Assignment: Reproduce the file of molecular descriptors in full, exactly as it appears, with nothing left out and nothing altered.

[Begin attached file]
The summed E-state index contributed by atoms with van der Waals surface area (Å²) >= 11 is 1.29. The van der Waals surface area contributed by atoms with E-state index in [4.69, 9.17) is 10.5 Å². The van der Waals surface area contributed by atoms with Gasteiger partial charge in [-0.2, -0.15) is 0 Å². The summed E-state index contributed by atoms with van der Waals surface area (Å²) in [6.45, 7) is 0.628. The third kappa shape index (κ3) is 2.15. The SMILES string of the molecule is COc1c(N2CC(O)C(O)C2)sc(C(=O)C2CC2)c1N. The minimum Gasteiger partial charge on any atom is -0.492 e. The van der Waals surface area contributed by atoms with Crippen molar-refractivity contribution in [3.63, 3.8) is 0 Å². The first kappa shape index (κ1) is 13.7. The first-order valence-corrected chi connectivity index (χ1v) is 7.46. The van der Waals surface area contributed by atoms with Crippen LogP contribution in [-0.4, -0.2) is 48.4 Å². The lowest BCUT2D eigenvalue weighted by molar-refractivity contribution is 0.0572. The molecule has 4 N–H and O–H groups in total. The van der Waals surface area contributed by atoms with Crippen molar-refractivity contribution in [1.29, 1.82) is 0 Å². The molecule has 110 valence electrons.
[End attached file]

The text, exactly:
The summed E-state index contributed by atoms with van der Waals surface area (Å²) >= 11 is 1.29. The van der Waals surface area contributed by atoms with E-state index in [4.69, 9.17) is 10.5 Å². The van der Waals surface area contributed by atoms with Gasteiger partial charge in [-0.2, -0.15) is 0 Å². The summed E-state index contributed by atoms with van der Waals surface area (Å²) in [6.45, 7) is 0.628. The third kappa shape index (κ3) is 2.15. The SMILES string of the molecule is COc1c(N2CC(O)C(O)C2)sc(C(=O)C2CC2)c1N. The minimum Gasteiger partial charge on any atom is -0.492 e. The van der Waals surface area contributed by atoms with Crippen molar-refractivity contribution in [3.63, 3.8) is 0 Å². The first kappa shape index (κ1) is 13.7. The first-order valence-corrected chi connectivity index (χ1v) is 7.46. The van der Waals surface area contributed by atoms with Crippen LogP contribution in [-0.4, -0.2) is 48.4 Å². The lowest BCUT2D eigenvalue weighted by molar-refractivity contribution is 0.0572. The molecule has 4 N–H and O–H groups in total. The van der Waals surface area contributed by atoms with Crippen molar-refractivity contribution in [1.29, 1.82) is 0 Å². The molecule has 110 valence electrons.